Clicky

Loading



Aug 27, 2014 | 02:46 PM

Developing News

There’s a lot going on at PGA Tour HQ in Ponte Vedra Beach. It looks like the Tour may be planning to build a boutique, five-star hotel on five parcels of land on the southern end of the property from the right of the 8th green and 17th tee to left of the 14th fairway of the Players Stadium course, totaling about 185 acres. At least that’s what a rep for the Tour revealed in a meeting with residents who wanted to know what the Tour planed to do with the land after the Tour asked for zoning waivers on undisclosed development plans, according to a report in St. Augustine Record. A new, upscale hotel, along with retail and office space, would be a welcome addition to the only hotel option available right now, the Marriott Sawgrass. Another good bit of news is that the Dye Valley Course is reopening in September after a seven-month restoration—the first since its opening in 1987. In addition to a new irrigation and drainage system, the Pete Dye/Bobby Weed design underwent reconstruction of all the green, tee, and greenside bunker complexes, as well as the replacement of fairway turf and the recapturing the original square footage of each green. The course will open for play following the season-ending Web.com Tour Championship Sept. 18-21.

Share |



Aug 26, 2014 | 01:33 PM

Conspicuous Concession

As we approach what promises to be a hotly contested Ryder Cup, a new book reminds us of  a simpler time when the  matches were just we Yanks versus the Brits and the U.S. dominated the contest. Neil Sagebiel’s  Draw in the Dunes is the story of the 1969 Ryder Cup which ended with Jack Nicklaus’s famous—and at the time controversial—concession of a short putt to Tony Jacklin on the last hole of their singles matching, resulting in the first 16-16 tie in Ryder Cup history. More than just a chronicle, however, it’s an exploration of the personalities involved—from Peter Alliss, Brian Barnes, and Bernard Gallacher on the British side to the Lee Trevino, Ray Floyd, Dave Hill, and captain Sam Snead on the U.S.—and the issues and conflicts both between and within the two teams. 

Share |



Aug 25, 2014 | 10:48 AM

Tales From The Truck

Every week on Tour, the equipment companies provide assistance to their players, regripping clubs, building new sets, checking lofts and lies, and doing whatever else the pros need to have total confidence in their tools. To showcase their rolling troupe of club crafters, TaylorMade has launched a video mini-series called “Tour Truck Confidential” that takes us into the 18-wheel construction site with the seven technicians who spend 50 weeks a year catering to the likes (and dislikes) of Sergio Garcia, Retief Goosen, Robert Allenby, Lucas Glover, and more than 100 others. Yes, it’s self-promotional, but that doesn’t mean it isn’t interesting to see the craftsmen at work and dealing with the players. The first two episodes are available on the TaylorMade website, with at least two more scheduled to debut in the next few weeks.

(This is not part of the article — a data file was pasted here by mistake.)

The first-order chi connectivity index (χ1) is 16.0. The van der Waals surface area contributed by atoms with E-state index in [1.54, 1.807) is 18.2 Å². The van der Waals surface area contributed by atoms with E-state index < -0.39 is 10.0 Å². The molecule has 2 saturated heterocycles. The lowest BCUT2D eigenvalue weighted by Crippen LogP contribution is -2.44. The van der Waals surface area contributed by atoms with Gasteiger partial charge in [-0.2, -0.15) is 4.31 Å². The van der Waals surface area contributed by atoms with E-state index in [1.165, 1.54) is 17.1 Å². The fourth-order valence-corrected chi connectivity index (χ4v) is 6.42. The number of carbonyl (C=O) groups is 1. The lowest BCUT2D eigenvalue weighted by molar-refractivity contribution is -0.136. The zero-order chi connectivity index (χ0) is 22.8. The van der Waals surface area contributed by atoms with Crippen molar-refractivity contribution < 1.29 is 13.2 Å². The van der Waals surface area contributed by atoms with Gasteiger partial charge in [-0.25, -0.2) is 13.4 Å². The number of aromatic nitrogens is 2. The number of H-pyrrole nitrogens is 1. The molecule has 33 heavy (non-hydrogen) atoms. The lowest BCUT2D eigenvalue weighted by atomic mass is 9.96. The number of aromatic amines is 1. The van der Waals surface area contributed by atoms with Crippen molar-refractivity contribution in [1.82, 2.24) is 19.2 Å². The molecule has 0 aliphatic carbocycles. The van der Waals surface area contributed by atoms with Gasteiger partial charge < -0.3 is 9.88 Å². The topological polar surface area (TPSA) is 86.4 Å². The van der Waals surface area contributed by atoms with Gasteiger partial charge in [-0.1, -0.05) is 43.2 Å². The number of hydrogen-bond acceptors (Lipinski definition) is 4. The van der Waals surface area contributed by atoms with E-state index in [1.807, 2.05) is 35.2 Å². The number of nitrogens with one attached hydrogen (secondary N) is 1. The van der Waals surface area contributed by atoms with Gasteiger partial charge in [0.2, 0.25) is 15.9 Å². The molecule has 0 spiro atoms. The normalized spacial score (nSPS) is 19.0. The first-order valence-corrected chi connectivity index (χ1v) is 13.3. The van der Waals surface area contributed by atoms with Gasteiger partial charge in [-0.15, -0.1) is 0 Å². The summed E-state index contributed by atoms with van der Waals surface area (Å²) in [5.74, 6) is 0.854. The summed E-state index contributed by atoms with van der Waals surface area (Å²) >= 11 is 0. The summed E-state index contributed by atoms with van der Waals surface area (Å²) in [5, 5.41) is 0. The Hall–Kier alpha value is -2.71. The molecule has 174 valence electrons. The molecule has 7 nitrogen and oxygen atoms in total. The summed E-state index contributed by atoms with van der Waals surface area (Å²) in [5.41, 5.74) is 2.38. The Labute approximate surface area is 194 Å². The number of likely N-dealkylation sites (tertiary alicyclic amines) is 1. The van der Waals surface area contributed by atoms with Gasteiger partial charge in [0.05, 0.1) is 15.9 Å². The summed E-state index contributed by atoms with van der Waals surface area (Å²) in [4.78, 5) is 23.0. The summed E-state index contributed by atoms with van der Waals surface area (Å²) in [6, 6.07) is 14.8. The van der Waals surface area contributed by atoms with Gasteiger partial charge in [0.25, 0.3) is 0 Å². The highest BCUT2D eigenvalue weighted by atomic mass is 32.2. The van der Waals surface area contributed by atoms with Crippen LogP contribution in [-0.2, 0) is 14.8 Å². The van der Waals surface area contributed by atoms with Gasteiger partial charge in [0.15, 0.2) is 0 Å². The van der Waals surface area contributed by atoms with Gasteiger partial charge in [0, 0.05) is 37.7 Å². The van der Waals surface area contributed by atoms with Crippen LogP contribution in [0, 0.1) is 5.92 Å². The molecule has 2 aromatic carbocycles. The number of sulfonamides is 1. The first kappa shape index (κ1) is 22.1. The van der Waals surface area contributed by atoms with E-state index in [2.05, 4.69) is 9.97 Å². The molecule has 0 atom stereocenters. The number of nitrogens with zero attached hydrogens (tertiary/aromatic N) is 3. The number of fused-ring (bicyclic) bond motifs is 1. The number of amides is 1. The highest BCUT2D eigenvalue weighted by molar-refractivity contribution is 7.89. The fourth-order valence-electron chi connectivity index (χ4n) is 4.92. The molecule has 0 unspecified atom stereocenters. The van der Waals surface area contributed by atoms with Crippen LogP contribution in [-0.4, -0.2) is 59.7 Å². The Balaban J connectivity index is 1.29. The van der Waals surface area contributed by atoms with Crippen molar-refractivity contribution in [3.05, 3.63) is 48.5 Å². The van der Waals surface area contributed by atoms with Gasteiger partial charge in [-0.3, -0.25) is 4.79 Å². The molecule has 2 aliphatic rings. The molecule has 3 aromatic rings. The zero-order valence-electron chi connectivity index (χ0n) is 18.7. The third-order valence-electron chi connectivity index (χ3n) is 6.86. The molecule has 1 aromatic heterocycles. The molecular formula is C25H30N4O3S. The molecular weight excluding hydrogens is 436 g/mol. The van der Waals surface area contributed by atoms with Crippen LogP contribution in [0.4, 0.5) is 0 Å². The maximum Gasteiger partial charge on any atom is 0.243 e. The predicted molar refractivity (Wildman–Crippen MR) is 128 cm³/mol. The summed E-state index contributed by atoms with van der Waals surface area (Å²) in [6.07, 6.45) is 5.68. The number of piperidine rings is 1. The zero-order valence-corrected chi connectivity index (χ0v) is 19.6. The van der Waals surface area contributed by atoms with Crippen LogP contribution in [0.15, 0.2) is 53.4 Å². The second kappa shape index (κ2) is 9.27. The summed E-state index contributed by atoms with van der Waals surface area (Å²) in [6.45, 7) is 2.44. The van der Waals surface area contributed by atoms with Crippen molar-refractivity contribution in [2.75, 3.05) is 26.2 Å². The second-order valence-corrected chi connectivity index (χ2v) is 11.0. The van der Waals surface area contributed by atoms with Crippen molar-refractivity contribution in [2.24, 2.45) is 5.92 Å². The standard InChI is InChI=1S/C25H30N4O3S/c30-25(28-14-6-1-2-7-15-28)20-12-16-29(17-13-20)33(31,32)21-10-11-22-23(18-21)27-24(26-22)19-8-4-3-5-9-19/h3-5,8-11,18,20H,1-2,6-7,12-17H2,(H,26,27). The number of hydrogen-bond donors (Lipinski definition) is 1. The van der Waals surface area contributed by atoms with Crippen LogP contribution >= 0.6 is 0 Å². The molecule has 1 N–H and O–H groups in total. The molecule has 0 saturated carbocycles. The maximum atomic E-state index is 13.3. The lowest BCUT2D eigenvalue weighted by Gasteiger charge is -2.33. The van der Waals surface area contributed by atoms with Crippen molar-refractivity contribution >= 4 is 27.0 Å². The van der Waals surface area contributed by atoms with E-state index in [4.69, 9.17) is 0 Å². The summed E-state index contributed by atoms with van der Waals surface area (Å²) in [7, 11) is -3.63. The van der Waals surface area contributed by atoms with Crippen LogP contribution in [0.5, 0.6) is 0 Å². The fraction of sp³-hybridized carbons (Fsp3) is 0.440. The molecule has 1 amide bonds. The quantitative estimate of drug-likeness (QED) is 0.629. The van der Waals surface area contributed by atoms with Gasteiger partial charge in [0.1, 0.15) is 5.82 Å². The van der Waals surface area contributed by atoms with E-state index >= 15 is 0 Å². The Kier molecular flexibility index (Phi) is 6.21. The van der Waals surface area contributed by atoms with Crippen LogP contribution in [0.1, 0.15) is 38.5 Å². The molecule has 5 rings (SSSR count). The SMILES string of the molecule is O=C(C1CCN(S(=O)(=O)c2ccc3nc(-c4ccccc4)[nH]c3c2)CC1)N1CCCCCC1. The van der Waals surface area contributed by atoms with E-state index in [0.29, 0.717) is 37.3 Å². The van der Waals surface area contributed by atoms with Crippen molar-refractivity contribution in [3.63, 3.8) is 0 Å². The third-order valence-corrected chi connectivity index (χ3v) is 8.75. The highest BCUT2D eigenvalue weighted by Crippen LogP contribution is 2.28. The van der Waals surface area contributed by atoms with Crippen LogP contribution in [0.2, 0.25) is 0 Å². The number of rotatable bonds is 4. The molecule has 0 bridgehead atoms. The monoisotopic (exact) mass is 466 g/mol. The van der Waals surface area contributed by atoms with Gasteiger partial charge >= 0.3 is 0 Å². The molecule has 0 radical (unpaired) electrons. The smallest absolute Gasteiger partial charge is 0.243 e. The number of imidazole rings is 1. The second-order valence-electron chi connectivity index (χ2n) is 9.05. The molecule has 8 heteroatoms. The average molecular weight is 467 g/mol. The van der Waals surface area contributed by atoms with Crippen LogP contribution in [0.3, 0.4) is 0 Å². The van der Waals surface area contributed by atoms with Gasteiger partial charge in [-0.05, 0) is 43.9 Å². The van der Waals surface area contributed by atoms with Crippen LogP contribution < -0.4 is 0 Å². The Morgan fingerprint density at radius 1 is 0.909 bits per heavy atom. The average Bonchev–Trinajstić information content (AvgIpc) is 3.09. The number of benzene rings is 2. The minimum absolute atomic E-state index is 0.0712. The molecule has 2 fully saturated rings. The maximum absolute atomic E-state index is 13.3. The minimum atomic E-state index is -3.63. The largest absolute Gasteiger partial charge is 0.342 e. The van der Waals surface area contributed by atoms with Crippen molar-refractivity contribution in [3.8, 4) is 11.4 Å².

Share |



Aug 22, 2014 | 08:28 AM

Olympic Muddle

According to organizers of the 2016 Rio Olympics, the Gil Hanse-designed golf course that will welcome the world’s best is 59 percent complete. Not 60 percent. Not 58. But 59. Officials say sod has been placed on 5 of the 18 holes and two-thirds of the course is being irrigated. Grow-in should take another 11 months, which means there won’t be much time to give the course a good test—possibly a PGA Tour Latinoamerica tournament—before the games kick off in August, 2016. Ty Votaw, vice president of the International Golf Foundation was quoted as saying, “the landowner/developer needs to continue doing what he’s doing over the last few months… If they do that we feel that this schedule is certainly achievable.” Furthermore, it seems legal and environmental issues still need to be solved. According to a critical report from the website NextCity.org, the course is on land that was never to have been developed. “Until the bulldozers arrived, the area was a patchwork of mangroves, sandbanks and shoals… The whole area is made up for the Mata Atlantica (Atlantic Forest) biome, a sliver of terrain that used to encompass an area nearly twice the size of Texas. Though less than one-tenth of Brazil’s Mata Atlantica remains intact, these remaining fragments still contain the highest biodiversity index of any biome on earth, harboring eight percent of the world’s species, many of which are found only in Brazil."

Share |








Travel & Resorts
Follow LINKS on Twitter